Descriptive statistics were used to summarize the survey data. Listening session notes were qualitatively analyzed by 2 team members to identify emergent themes related to the intervention-generated inequality concepts of mHealth tool access, uptake, adherence, and effectiveness. Survey and listening session findings were synthesized to generate the results and recommendations for further outreach and communications that may improve the adoption and use of WA Notify in communities disproportionately impacted by COVID-19.

Stakeholder Reflection

The synthesis of results and themes were circulated to DOH stakeholders and all participants in November 2021 to gather feedback on the results as well as capture any changes in perceptions on the adoption and use of WA Notify in participants’ communities. This input was incorporated into the thematic synthesis of results described in the next section.


In our participant sample, 17 individuals completed the informational survey and 13 subsequently participated in listening sessions (Table 1). Community and CBO representation was broad, with participants from across the state and including CBO leaders and those advocating for or representing the following groups: older adults; low-income families; people with disabilities; essential and frontline workers; justice-impacted communities; individuals whose health care access is limited or impacted by stigma and bias such as individuals who identify as Lesbian, Gay, Bisexual, Transgender, Queer/Questioning, Asexual, and other identities (LGBTQIA+); American Indian or Alaska Native, Asian, Black or African American, Latinx, Muslim, and multiracial communities; immigrant, refugee, and undocumented communities; and rural and frontier communities (Table 1).

Table 1. Informational survey and listening session participants.
Represented communitiesaInformational survey (n=17)Listening session (n=13)
Essential workers and seniors with disabilities
Black, Indigenous, and People of Color; disabled; and justice-impacted communities
African American communities
Latinx communities, immigrants and refugees, and rural and frontier communities
Youth and seniors that cannot gain access to COVID-19 vaccines
Low-income families with young children, immigrants, and refugees
Amharic-speaking communities
Undocumented individuals and Latinx communities
Arabic-speaking immigrants and refugee
Muslims communities, individuals whose health care is impacted by stigma and bias, and LGBTQIA+b communities
Latinx communities
Asian American Pacific Islander, Black, Indigenous, Latinx, and multiracial communities
People with disabilities
Immigrants and refugees from Arabic countries (Afghanistan, Iran, Iraq, Somalia, India, and Pakistan)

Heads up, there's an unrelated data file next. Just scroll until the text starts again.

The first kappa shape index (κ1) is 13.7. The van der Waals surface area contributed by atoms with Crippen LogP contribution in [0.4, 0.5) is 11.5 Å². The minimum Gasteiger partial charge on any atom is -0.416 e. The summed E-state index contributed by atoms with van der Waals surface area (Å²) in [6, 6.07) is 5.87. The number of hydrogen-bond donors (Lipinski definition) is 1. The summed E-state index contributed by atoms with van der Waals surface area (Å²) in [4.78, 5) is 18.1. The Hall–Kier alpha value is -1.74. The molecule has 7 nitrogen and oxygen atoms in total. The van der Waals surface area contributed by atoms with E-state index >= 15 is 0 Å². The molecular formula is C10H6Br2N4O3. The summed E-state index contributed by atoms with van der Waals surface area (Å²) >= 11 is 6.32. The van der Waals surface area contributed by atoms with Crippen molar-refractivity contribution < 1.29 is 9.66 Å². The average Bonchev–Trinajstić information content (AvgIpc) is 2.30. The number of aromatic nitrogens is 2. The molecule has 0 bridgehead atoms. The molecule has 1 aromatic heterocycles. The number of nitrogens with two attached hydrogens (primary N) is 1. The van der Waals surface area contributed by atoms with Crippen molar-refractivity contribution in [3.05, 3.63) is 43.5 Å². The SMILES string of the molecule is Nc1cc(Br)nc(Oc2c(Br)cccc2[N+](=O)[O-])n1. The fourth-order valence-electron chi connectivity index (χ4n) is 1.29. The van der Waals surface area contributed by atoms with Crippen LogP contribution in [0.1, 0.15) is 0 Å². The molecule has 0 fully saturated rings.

Essential and frontline workers
Blind, low-vision, and deafblind communities with various intersectional identities
Low-income older adults and people with disabilities

aOverlap and intersectionality among the communities represented listed above reflects the descriptions provided by participants.

bLGBTQIA+: Lesbian, Gay, Bisexual, Transgender, Queer/Questioning, Intersex, Asexual, and other identities.

WA Notify Awareness

Participants perceived that the awareness and adoption of WA Notify was low in their communities. In the listening sessions, 1 participant who advocates for justice-impacted communities pointed out how they had not heard about WA Notify outside of their engagements with the DOH’s VIC, whereas most other participants mentioned only seeing communications during WA Notify’s initial launch in the fall of 2020. Participants also reported that without a basic understanding of what WA Notify is and how it works, adoption and use would be unlikely. For community members who wish to learn more about WA Notify, they currently need to actively seek information about the tool (via the DOH website, fact sheets, or videos), which was perceived as a barrier. Promotion by community leaders was identified as a key strategy to elevate community awareness; however, participants stated that unless community leaders themselves understand the “ins and outs” of WA Notify, they may be hesitant or ill-equipped to advocate in the community on its behalf.

Possible contributors to the limited awareness and penetration of the tool were identified in the survey question, “Of these known barriers to adding WA Notify to a smartphone, which are relevant for your community?” (Figure 3) and further investigated during the listening sessions. The latter activity additionally captured suggested mechanisms or approaches for improving awareness, acceptance, and adoption.

Figure 3. Perceived barriers to adding WA Notify to a smartphone by the communities represented by the survey respondents (N=17).